There’s nothing empty about Auston Matthews’ approach to goal scoring
The most recent goal in this magical Auston Matthews season stands out because of how different it looked from those that came before it.
Standing in the neutral zone, Matthews fired the puck over Seattle Kraken forward Yanni Gourde’s outstretched leg after goaltender Philipp Grubauer was pulled in Tuesday’s 6-4 Maple Leafs victory.
Not only did that complete his third hat trick of the season and give him a league-best 43rd goal, it also underscored Matthews unique level of dominance because it was akin to seeing a solar eclipse.
That was just the fifth empty-netter to come off his stick in a six-year career.
For the sake of comparison, Connor McDavid has five empty-netters this season. Heck, Alex Ovechkin has 21 since Matthews made his NHL debut in October 2016.
It’s an important piece of context to consider as the chorus of voices hailing him as the game’s best player continues to grow. That conversation is tied partly to the fact that Matthews makes strong impacts in all areas of the ice — including won puck battles, takeaways and faceoffs — but what truly sets him apart is how frequently he has continued to score since that unforgettable four-goal debut in Ottawa.
His gaudy numbers look even better when you factor in how few empty calories they include.
Entering play Wednesday, there were just three NHLers within 10 goals of the 41 Matthews had put past a goaltender this season: Chris Kreider (37), Leon Draisaitl (35) and Alex DeBrincat (31).
Zoom out a little further and you find that Matthews has scored at least 30 more than all but one across his NHL career, and he held a 237-220 lead in that category over Alex Ovechkin, who may yet go down as the greatest goal-scorer in NHL history.
Unless, perhaps, Matthews finds a way to match his longevity.
Framing the conversation in this manner is not meant to completely discredit empty-net goals. They usually seal victories and are scored by players trusted to perform in the most high-leverage situations. But the overwhelming majority of them come easier than those put past a goalie, and some are so stress-free a beer-leaguer could finish the job.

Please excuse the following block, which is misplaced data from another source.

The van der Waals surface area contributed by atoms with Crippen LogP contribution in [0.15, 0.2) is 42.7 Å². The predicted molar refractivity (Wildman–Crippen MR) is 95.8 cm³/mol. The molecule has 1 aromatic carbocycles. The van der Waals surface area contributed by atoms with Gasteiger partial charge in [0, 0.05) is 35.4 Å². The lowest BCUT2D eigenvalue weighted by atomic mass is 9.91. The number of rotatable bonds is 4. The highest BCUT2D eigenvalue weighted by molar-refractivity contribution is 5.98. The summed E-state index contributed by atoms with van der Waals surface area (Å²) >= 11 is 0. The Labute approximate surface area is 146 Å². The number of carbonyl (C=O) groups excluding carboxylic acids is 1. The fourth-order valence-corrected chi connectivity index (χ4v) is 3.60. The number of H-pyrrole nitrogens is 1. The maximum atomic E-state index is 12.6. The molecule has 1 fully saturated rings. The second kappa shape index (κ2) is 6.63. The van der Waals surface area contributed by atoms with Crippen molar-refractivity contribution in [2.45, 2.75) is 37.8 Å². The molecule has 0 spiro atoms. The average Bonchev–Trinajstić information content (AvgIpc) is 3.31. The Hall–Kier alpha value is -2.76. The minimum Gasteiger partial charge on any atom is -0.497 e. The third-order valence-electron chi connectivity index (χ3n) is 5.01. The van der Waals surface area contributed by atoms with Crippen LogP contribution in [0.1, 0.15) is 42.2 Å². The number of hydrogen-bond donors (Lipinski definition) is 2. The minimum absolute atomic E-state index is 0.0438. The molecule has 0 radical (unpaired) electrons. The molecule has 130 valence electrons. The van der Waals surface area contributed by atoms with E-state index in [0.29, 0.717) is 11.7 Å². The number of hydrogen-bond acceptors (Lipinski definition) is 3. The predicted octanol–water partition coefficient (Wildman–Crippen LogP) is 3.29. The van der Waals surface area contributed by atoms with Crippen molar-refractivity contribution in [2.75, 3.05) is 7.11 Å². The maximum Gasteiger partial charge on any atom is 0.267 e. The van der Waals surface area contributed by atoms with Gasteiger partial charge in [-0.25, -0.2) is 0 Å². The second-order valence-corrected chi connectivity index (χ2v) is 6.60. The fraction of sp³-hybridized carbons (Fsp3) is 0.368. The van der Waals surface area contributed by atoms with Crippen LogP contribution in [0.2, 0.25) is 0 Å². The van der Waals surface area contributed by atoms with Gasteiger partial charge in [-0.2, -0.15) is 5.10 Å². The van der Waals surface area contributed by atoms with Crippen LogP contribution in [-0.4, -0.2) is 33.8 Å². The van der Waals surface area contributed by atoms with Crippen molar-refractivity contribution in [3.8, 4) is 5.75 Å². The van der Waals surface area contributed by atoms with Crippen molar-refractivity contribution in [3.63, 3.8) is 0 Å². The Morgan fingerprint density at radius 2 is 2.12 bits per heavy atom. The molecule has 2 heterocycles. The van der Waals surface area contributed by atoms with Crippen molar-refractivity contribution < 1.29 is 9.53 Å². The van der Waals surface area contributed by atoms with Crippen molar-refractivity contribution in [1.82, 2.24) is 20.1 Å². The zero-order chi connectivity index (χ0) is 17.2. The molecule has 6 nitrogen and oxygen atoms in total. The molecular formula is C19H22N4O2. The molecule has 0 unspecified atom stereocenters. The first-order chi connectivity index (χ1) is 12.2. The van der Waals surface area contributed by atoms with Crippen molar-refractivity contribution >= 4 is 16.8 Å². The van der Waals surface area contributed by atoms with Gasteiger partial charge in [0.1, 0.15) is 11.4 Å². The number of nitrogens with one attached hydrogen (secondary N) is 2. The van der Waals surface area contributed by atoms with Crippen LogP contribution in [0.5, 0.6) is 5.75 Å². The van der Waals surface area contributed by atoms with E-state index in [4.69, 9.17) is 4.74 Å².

In this era of analytic-driven decision-making, where coaches now routinely pull a goalie with three minutes to play in regulation or more, it’s reasonable to expect top players to wind up with more empty-netters than the generation before them. Ovechkin, for example, will likely pass Wayne Gretzky for first on the empty-netter list — he’s currently trailing 56-47 — before he gets within view of No. 99’s all-time scoring mark.
Matthews is charting his own course largely without the benefit of freebies. While there’s never been any indication that he’s purposely avoided shooting for the empty cage, he did once playfully chide former teammate Zach Hyman for his penchant to score in that manner.
“They call him the Sidney Crosby of 6-on-5,” he joked of Hyman in March 2020.
The closest historic comparable for what Matthews is doing arguably comes from Brett Hull, who made no secret of his refusal to shoot at empty nets throughout much of his career. Hull scored 86 times in 1990-91 without the benefit of an empty-netter.
Matthews is now on pace for 63 in what can at best be a 79-game regular season, which would make him the first NHLer to topple the 60-goal milestone since Steven Stamkos in 2011-12.
Adjusted for era, it could go down as one of the better individual scoring seasons ever.
Stamkos recently said that he felt Matthews could “pretty easily” hit 60. He marvels at the way the Leafs centre keeps goaltenders guessing by varying the way he fires the puck.